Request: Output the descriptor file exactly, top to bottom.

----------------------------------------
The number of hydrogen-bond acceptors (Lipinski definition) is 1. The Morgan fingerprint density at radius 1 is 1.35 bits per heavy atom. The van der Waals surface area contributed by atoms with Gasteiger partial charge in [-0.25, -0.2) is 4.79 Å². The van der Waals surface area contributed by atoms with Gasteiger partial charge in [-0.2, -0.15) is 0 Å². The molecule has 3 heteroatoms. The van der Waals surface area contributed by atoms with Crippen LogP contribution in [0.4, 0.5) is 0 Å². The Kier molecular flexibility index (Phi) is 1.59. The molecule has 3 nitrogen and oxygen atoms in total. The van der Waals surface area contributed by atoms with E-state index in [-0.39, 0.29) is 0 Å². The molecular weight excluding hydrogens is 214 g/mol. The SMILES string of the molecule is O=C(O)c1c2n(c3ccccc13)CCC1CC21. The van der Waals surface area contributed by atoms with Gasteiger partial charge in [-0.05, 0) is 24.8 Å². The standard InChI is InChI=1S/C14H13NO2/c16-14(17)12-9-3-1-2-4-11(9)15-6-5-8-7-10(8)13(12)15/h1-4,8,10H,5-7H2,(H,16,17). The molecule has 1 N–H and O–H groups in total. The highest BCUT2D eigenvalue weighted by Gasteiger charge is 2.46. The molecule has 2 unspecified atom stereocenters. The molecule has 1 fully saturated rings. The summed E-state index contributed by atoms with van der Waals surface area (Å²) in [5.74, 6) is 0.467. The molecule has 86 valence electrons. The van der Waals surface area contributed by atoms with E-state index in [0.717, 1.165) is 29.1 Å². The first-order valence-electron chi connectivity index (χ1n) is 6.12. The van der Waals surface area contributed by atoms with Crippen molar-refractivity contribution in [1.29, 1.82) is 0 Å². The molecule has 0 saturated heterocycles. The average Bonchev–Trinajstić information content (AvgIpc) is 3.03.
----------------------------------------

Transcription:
The number of hydrogen-bond acceptors (Lipinski definition) is 1. The Morgan fingerprint density at radius 1 is 1.35 bits per heavy atom. The van der Waals surface area contributed by atoms with Gasteiger partial charge in [-0.25, -0.2) is 4.79 Å². The van der Waals surface area contributed by atoms with Gasteiger partial charge in [-0.2, -0.15) is 0 Å². The molecule has 3 heteroatoms. The van der Waals surface area contributed by atoms with Crippen LogP contribution in [0.4, 0.5) is 0 Å². The Kier molecular flexibility index (Phi) is 1.59. The molecule has 3 nitrogen and oxygen atoms in total. The van der Waals surface area contributed by atoms with E-state index in [-0.39, 0.29) is 0 Å². The molecular weight excluding hydrogens is 214 g/mol. The SMILES string of the molecule is O=C(O)c1c2n(c3ccccc13)CCC1CC21. The van der Waals surface area contributed by atoms with Gasteiger partial charge in [-0.05, 0) is 24.8 Å². The standard InChI is InChI=1S/C14H13NO2/c16-14(17)12-9-3-1-2-4-11(9)15-6-5-8-7-10(8)13(12)15/h1-4,8,10H,5-7H2,(H,16,17). The molecule has 1 N–H and O–H groups in total. The highest BCUT2D eigenvalue weighted by Gasteiger charge is 2.46. The molecule has 2 unspecified atom stereocenters. The molecule has 1 fully saturated rings. The summed E-state index contributed by atoms with van der Waals surface area (Å²) in [5.74, 6) is 0.467. The molecule has 86 valence electrons. The van der Waals surface area contributed by atoms with E-state index in [0.717, 1.165) is 29.1 Å². The first-order valence-electron chi connectivity index (χ1n) is 6.12. The van der Waals surface area contributed by atoms with Crippen molar-refractivity contribution in [1.29, 1.82) is 0 Å². The molecule has 0 saturated heterocycles. The average Bonchev–Trinajstić information content (AvgIpc) is 3.03.